Cards set club homer mark in Wrigley slugfest

Cards set club homer mark in Wrigley slugfest

Cards set club homer mark in Wrigley slugfest
CHICAGO -- The wind was blowing in for most of the afternoon at Wrigley Field on Friday. That did not, however, keep balls from flying out.

The Cardinals belted five home runs -- one in each of the first five innings, a first in franchise history -- to snatch a 9-6 win from the Cubs in the opening game of a three-game series. The victory came in front of 40,778, and made the Cardinals winners in seven of their last eight games.

"Relish these," manager Mike Matheny said, "and try to make this the habit."

He wasn't speaking so much to the long ball fun as he was the general production of the offense, which has scored 53 times during this 7-1 stretch. It has put the Cardinals eight games above .500, a position they were last in on May 11. The team was 20-12 on that date.

"When we were taking those questions [about the offense not producing] previously, our answers were that it's only a matter of time," Allen Craig said. "I think this is definitely what we're capable of. It's difficult to maintain that for a full season, but we have a really good offense and I wouldn't be surprised to see us keep going like we're going."

The five home runs, which tied St. Louis' season-best, came off the bats of five different players, beginning with Matt Holliday. Holliday's first-inning homer was a solo shot, as were three of the other long balls. Lance Berkman (third inning), Matt Carpenter (fourth) and Craig (fifth) had the others.

Berkman's blast was notable in that it pushed him to 1,200 career RBIs. It also came in his first start since suffering a bone bruise to his right knee.

"That's the kind of offense we have," Berkman said. "We're not the '82 Cardinals. Fortunately, we have guys who can hit them in bunches."

The only homer hit with a runner on base came in the second inning, when Yadier Molina sent a two-run blast out onto Waveland Avenue.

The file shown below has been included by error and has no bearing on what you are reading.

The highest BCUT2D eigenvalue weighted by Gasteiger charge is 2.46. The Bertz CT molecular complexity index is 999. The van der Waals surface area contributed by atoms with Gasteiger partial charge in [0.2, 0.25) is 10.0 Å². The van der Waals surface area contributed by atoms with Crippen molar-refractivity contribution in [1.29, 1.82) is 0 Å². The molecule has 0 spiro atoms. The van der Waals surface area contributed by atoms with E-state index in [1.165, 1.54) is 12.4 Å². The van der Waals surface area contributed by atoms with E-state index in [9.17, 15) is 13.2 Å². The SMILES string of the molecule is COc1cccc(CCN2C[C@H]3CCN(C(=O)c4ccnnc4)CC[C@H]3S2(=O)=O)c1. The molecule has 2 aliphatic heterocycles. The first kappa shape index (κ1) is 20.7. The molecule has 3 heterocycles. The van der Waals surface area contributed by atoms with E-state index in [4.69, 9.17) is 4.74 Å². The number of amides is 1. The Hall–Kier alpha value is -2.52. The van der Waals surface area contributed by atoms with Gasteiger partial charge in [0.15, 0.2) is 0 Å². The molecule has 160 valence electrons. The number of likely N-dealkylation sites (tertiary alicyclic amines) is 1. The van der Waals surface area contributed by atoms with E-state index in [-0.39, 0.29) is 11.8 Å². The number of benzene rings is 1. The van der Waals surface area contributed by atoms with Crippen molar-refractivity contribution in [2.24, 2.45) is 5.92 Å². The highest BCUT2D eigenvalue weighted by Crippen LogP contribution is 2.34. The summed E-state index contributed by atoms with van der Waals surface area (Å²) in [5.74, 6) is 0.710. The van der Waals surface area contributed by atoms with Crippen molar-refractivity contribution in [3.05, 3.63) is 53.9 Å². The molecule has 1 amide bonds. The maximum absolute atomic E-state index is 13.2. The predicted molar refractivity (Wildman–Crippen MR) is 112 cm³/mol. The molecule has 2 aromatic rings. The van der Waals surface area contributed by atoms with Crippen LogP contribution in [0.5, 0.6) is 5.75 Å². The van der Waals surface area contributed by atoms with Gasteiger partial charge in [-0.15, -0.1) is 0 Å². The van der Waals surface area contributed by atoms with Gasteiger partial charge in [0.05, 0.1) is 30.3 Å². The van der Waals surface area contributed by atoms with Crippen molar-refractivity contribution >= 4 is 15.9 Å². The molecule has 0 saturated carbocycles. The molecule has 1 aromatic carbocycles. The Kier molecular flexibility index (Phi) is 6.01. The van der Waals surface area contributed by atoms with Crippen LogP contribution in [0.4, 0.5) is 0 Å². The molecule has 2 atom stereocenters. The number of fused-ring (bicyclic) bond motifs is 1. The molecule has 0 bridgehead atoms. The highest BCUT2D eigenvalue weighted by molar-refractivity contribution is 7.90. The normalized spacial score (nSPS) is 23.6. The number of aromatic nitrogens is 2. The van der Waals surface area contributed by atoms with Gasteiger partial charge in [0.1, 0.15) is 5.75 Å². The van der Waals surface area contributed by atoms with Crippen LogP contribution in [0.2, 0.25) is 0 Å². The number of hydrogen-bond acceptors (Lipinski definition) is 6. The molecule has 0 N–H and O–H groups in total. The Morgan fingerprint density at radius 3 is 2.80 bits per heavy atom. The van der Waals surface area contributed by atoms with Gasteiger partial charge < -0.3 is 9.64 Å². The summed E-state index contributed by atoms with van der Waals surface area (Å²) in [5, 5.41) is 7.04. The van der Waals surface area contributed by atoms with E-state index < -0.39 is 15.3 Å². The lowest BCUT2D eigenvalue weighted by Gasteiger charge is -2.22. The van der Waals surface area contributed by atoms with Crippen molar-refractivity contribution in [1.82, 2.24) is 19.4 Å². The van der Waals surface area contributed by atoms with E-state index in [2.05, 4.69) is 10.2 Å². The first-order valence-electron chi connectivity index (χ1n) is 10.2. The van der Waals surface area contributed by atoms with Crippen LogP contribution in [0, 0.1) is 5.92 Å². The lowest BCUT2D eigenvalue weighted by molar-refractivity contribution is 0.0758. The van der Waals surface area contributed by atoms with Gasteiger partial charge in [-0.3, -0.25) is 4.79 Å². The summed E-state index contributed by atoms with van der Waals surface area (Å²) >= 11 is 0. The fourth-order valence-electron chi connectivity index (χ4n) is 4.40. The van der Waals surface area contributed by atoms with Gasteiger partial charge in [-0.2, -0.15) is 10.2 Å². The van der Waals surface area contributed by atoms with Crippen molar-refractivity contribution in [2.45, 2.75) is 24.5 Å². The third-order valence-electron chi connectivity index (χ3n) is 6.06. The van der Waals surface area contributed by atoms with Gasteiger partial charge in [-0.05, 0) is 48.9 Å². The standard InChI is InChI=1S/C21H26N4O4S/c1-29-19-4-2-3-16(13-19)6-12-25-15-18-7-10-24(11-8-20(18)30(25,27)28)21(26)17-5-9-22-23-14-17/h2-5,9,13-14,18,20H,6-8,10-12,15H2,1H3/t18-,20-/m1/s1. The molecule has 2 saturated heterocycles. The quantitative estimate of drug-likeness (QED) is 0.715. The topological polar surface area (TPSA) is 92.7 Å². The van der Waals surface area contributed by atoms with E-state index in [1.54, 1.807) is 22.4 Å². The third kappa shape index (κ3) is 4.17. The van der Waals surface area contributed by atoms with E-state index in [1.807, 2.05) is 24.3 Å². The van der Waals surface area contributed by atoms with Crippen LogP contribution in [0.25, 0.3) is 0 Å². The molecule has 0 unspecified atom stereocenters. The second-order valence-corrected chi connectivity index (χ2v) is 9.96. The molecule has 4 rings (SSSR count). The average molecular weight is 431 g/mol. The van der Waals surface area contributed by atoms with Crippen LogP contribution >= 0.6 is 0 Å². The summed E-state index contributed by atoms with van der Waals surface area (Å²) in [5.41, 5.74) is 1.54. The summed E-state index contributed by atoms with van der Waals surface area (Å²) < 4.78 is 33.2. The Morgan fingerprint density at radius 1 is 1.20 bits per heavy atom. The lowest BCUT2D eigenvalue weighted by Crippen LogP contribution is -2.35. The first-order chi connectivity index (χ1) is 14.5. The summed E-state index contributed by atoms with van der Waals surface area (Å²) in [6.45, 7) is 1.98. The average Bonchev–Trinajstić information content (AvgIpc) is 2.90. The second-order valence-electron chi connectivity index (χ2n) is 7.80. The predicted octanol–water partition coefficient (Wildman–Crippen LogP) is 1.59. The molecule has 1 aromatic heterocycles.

Matheny has been quick to dismiss suggestions that he is at the helm of a home run-hitting team. His point is that his team is more complete than one taking all-or-nothing swings. Still, there is no hiding the power potential of this bunch. The Cardinals now rank third in the National League with 110 homers.

By opening the game with a long ball in five consecutive innings, the Cardinals supplanted the Astros as the most recent team to accomplish the feat. Houston did so against the Rockies on Oct. 2, 2004.

"There were just a lot of hard-hit balls," Matheny said. "There were a lot for us and a lot against us. It wasn't one of those days where the ball goes up and it might go out. They were just hit."

All five home runs came off Cubs starter Travis Wood.

"Things didn't go as planned," said Wood, who had allowed two homers and seven runs in a start against the Cardinals last Sunday. "I missed some pitches, and they didn't miss the pitches that I missed. They ended up hitting them out of the park."

The Cardinals needed the extensive run support to assist Lance Lynn, who was knocked around with ease early. Lynn became the first Cardinals starter since June to not go at least six innings. He exited after the fifth, having allowed six runs on eight hits.

The six runs matched a season-worst for Lynn, though he credited the Cubs more than he criticized himself. Location, Lynn said, wasn't a problem. Rather, the issue was throwing pitches that the Cubs -- who had just seen Lynn last weekend -- were anticipating.

"It just seemed like they knew what I was trying to do," said Lynn, who had allowed only one run in his first 13 innings out of the All-Star break. "They weren't going to get beat on that today. The time before, I was able to make pitches and get out of innings with runners on. Today, when they got the runner on, they scored."

The Cubs opened the first inning with three consecutive hits off Lynn. The last of the bunch was a two-run homer by Anthony Rizzo that pushed Chicago in front, 3-1.

Lynn then allowed the Cubs to even the game at 6-6 in the third inning. Four hits produced three Chicago runs in that frame. Lynn did at least rebound to face the minimum in his final two innings on the mound. He got a lift from center fielder Jon Jay near the end of the day, too, as Jay made a sensational diving catch toward the outfield wall to retire Rizzo in the fifth.

The bullpen, as it has been for most of the month, was strong en route to tossing four scoreless innings. Brian Fuentes relieved Lynn and retired all three batters he faced in his Cardinals debut. He struck out two.

The outing was Fuentes' first in the Majors since a June 30 appearance with Oakland.

"There's a bit of nervousness, because I hadn't pitched in a while," Fuentes said. "Once I got out there, it all went away. I thought it went well. I was controlling the strike zone, staying ahead of guys. I was really happy."

The bullpen's only minor hiccup came in the eighth when the potential tying run came up with one out. Marc Rzepczynski relieved Fernando Salas and ended the inning without a run scoring. Jason Motte followed in the ninth to collect save No. 23.

By the end of the day, the bullpen had lowered its July ERA to 1.99.

Jenifer Langosch is a reporter for Read her blog, By Gosh, It's Langosch, and follow her on Twitter @LangoschMLB. This story was not subject to the approval of Major League Baseball or its clubs.